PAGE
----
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[Rev. Rufus W. Miller, D.D.—The Congregationalist and Christian World (4 June 1904) 784. Public domain]

IN 1883, James T. Houghtling of the St. James Episcopal Church in Chicago brought twelve men together with a pledge to follow the example of the apostle Andrew who brought people to Christ. The Brotherhood of Saint Andrew spread to other Episcopal churches.

Such a good idea could not be limited to a single denomination. A pastor of a German Reformed Church observed the usefulness of Houghtling’s organization and determined to bring a similar work to his own church at Reading, Pennsylvania. On this day, 4 May 1888, Rufus Wilder Miller organized fifteen young men of his local church into a Bible study and prayer group called the Brotherhood of Andrew and Philip.

Within a short time, the brotherhood inspired other Reformed Churches to similar work, and, before long, enough chapters had emerged that a national convention was needed. The work was bound together by a loose federation and a monthly periodical, the Brotherhood Star.

Sections two and three of an official publication described the work:

Section 2. The fundamentals of the Brotherhood are the Rule of Prayer and Rule of Service. The Rule of Prayer is to pray daily for the spread of Christ’s Kingdom among men and for God’s blessing upon the labors of the Brotherhood. The Rule of Service is to make personal efforts to bring men and boys within hearing of the gospel of Jesus Christ, as set forth in the services of the Church, prayer-meeting, and men’s Bible classes. Section 3. The Brotherhood, recognizing that men and boys have fourfold natures, physical, mental, social, and religious, urges its members to be concerned for the development of the whole man, and to manifest the spirit of Christian comradeship in all the relations of life.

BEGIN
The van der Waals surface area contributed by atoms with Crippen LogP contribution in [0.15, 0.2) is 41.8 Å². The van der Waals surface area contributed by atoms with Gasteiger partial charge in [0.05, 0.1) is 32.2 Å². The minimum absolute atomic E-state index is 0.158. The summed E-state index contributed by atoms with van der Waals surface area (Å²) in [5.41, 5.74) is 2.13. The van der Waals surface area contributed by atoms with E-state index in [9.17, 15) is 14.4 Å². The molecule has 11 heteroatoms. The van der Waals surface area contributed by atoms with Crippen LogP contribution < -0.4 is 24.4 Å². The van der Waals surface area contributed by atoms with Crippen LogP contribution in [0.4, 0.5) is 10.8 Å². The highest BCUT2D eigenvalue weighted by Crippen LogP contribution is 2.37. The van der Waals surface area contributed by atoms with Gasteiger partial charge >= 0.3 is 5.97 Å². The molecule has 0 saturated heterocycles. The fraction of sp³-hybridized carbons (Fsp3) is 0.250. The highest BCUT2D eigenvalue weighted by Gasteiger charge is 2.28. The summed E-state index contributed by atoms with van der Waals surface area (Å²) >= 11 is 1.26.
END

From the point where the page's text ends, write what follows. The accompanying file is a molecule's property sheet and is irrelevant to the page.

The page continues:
The organization quickly jumped denominational lines and opened membership to any evangelical church. Thus it became one of several parachurch movements at work in nineteenth-century America. (Other such organizations included Bible societies, YMCAs, and temperance unions.) By 1900 the brotherhood had over forty thousand individual members in nine-hundred-and-twenty-one chapters across twenty-three denominations in Australia, Canada, India, Japan, and the United States. Baptists, Congregationalists, Methodists, and other denominations operated through their own councils as well as belonging to the main federation.

Chapters engaged in many kinds of effort: choirs, free reading rooms, gymnasiums, boys’ clubs, debating and literary societies, lectures, mission societies, and philanthropy. The society extended its efforts to a junior brotherhood also: “Its object shall be to extend Christ’s kingdom among youth.” As with the older group, prayer and acts of service were supplemented with athletics and social activities.

America’s philanthropist businessman, John Wanamaker, helped get the organization on a sound financial footing to expand its work as its twenty-fifth anniversary rolled around in 1912.

Dan Graves

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